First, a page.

Therefore, since we are surrounded by so great a cloud of witnesses, let us also lay aside every weight, and sin which clings so closely, and let us run with endurance the race that is set before us (ESV).
There’s a principle in distance running: Refuel before you feel like you need it.
The basic idea is if you wait until your body shows signs of need, it’s too late. By refueling well and often, you ensure finishing strong.
But anyone who has run long enough distances to require refueling will tell you it isn’t convenient. Often you must slow down, make sure you have water accessible when you refuel, and at times you have to stop briefly. It is inconvenient and disruptive, especially with the race clock ticking. But fueling properly helps in unseen ways: It gives the body the energy needed for the next stretch, provides nutrients to prevent cramping, and helps push through difficult stretches.
Similarly, we have refueling practices in our spiritual lives. Times of daily devotion and occasional personal retreats serve as refreshing and equipping times in our spiritual walk. Time spent with Jesus shapes our character, confronts sin, and assures us of His faithful presence. Fueled by God’s grace and compassion, we are empowered by God’s Spirit and sent out into our day to be ambassadors for His Kingdom.
As the beginning of the school year approaches, it signals a busy time in our calendars. And even now with all the prep and limited time, it can become tempting to skip our personal devotion time in honor of “getting more done.” But just as runners refuel for the miles ahead, so should we refuel daily in our abiding time with Jesus to ensure that we can go the distance.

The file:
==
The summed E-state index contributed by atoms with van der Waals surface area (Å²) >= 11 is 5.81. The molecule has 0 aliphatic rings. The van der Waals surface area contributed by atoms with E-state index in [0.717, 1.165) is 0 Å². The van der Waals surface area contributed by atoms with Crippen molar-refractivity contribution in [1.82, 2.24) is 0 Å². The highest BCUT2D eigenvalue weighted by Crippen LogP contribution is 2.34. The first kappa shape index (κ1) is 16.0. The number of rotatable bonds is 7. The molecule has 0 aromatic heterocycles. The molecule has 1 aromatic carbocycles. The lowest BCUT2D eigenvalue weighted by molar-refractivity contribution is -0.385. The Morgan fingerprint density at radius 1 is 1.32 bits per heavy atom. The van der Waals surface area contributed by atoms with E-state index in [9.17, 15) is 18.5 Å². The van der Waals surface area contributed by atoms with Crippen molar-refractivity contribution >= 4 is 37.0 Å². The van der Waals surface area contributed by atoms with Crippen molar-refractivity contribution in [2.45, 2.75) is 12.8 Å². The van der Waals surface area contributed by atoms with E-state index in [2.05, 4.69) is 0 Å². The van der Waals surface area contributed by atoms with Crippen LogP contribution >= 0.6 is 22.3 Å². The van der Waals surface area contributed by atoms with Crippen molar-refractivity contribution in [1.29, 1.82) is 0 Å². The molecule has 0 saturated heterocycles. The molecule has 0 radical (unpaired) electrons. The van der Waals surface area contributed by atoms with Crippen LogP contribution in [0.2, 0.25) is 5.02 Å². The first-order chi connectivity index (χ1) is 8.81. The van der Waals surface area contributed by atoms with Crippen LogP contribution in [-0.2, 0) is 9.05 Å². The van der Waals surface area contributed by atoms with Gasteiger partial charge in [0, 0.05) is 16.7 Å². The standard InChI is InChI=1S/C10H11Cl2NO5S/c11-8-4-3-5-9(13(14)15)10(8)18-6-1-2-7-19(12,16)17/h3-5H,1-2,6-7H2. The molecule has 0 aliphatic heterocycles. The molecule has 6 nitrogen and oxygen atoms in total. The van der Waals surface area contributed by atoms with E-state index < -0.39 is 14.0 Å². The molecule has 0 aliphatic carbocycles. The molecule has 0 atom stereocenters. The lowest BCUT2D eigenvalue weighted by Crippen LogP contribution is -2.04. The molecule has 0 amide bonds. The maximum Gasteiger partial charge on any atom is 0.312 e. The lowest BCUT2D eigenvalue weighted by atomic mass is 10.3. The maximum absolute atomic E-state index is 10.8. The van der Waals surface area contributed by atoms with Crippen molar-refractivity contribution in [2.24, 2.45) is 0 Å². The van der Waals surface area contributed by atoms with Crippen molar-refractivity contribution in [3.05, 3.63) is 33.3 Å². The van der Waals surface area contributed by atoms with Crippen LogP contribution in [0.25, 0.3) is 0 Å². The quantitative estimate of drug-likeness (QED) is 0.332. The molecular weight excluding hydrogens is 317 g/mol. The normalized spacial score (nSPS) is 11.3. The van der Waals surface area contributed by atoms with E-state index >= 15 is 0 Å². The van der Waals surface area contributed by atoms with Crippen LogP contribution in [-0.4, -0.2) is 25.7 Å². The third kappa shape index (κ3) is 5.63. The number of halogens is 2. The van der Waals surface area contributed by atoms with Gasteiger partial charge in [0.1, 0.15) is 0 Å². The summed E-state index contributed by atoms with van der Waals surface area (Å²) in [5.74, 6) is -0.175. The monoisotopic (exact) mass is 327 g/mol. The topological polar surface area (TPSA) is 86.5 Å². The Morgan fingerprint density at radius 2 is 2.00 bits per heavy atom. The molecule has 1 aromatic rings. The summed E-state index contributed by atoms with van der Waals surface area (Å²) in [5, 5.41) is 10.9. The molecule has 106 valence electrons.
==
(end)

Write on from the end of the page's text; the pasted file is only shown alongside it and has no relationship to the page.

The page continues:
The end of summer is like being on the slow up-hill of a roller coaster. With every “click” we are one moment closer to the rush and momentum. But while the “must do” list awaits, I challenge you to set aside some uninterrupted time (longer than usual) to just be with Jesus. The temptation of ministry is to claim all the successes and failures as our own in a way that ties our worth to perceived performance. What better way to pre-emptively combat that temptation than to take a day personal retreat to delight in Jesus? Don’t know where to start? Chi Alpha has a free booklet on personal retreats.
Plan for Refueling
Most distance runners will plan before the race when to refuel. We must do the same as we look to the busy time of the fall semester. Plan for a time each day now—before the calendar is set—and commit to spending that time with Jesus. Choose a reading plan now so that it’s one less decision to make in the fall. Cultivate the habit now, during the summer, so it is already established before new student welcome comes storming in like a caffeinated bull. What practices can we build in our staff teams to spur one another on in the consistency of daily devotion? Planning now before the hectic fall calendar sets in helps us keep the habit of refueling well and often. Based on previous years’ experience, what could your consistent devotional time during Fall Start Up look like?
Refueling and Others
If we set out committed to prioritize our personal devotional time, we not only do the work of spiritual self-care, but we also set an example for others to adopt. As ministers, we invest in others on a daily basis and it can be difficult to tell early enough when we have neglected our daily time too often. Much like running, we should cultivate the habit of refueling well and often before we feel like we need it, lest we wait too long. We must be diligent to allow Jesus to refill us and wise in prioritizing our consistent need for Him. What daily practices can we adopt or strengthen to deepen our awareness of Jesus?
Let’s cultivate the discipline of committing to daily time in the Word that we may disciple others faithfully, be shaped by the Spirit of God, and run the race well.